against the Sikhs in 1848«49» joining the force of Malik Sher

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Ehan Tawana, and received in recognition of his loyalty the
village of Joran, worth Rs. 1,160, in jagir, subject to one-
quarter revenue ; also a rent-free grant in Ahmadabad, worth
Rs. 388, with proprietary rights in Kot Kach. His son
Raja Sardar Khan still holds Mauza Joran in jagir, and is
proprietor of Wand and Kot Kach. He is at the head of the
family and receives a chair in Viceregal Darbars. He lives
at Ahmadabad in Find Dadan Khan Tahsil. He has a good
deal of local influence, due to his family connections and to
the wealth he inherited from his father. The mafi-holding
in Ahmadabad is enjoyed jointly by Sardar Khan, Masammat
Malkan Bano, widow of Fateh Khan, and Bahadar Khan, son
of Ahmad Khan.

Of the Find Dadan Khan Rajas, Sarfaraz Khan was per-
haps the most distinguished. He thought to make peace with
the Janjoahs by giving his sister and his three daughters in
marriage to their chief men; and he accordingly betrothed them
to Sultan ZuKakar Khan, Diwan Khuda Bakhsh of Garjakh,
Nasir Ali Khan of Makhiala and the Kureshi Fir of Mauza
Pail. But before the marriages could take place, disputes had
again broken out between the rival tribes, and Sultan
Zulfakar Khan, who was on his way with the wedding pro-
cession to Makhiala, was stopped at Find Dadan Khan and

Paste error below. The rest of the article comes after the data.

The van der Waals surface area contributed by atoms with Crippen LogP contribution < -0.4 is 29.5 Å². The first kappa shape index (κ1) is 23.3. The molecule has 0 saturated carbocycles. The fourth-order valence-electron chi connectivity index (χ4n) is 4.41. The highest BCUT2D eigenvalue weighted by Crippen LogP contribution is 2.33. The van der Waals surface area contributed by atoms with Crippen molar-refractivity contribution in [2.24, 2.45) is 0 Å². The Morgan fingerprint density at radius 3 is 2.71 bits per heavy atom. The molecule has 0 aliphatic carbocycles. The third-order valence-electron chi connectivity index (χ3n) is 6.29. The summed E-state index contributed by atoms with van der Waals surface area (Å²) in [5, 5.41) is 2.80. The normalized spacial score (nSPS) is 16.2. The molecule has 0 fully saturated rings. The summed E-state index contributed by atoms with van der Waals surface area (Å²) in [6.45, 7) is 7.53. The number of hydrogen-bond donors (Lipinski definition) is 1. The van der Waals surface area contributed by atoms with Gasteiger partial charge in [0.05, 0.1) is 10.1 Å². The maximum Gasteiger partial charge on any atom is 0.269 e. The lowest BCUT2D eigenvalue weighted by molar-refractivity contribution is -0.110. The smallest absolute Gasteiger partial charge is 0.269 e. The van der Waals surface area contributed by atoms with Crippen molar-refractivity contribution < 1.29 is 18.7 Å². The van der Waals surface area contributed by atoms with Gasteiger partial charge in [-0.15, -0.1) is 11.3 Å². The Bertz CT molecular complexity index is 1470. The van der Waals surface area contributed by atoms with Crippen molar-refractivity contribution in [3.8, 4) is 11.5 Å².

bad to fight for his life. Sardar Charat Singh, grandfather
of Maharaja Ranjit Singh, conquered the Khokhar country ;
but he allowed the Ahmadabad Raja to hold his Chiefship,
with some rights still claimed by the family in the original
colony. The Find Dadan Khan Rajas were treated with
equal leniency, until early in Ranjit Singh's reign Sarfaraz
Khan rose in revolt. A force was sent against him, and after
a long fight he was' utterly defeated and compelled to fly to
Makhiala. He later made his peace and received some
villages in jagir, though Find Dadan Khan was not restored.
In 1848-49 these Chiefs joined the national party, and all

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their jagirs and allowances were resumed. Sometime later
a pension of Rs. 200 was granted to Sherdil Khan ; and
Shamsber Ali Ehati, Mahar Khan and their widowed mother
each received a pension of Rs. 100. That of Sherdil
Khan was raised to Rs. 350 for his loyalty in 1857, and at
the recent Settlement the pensions were consolidated into a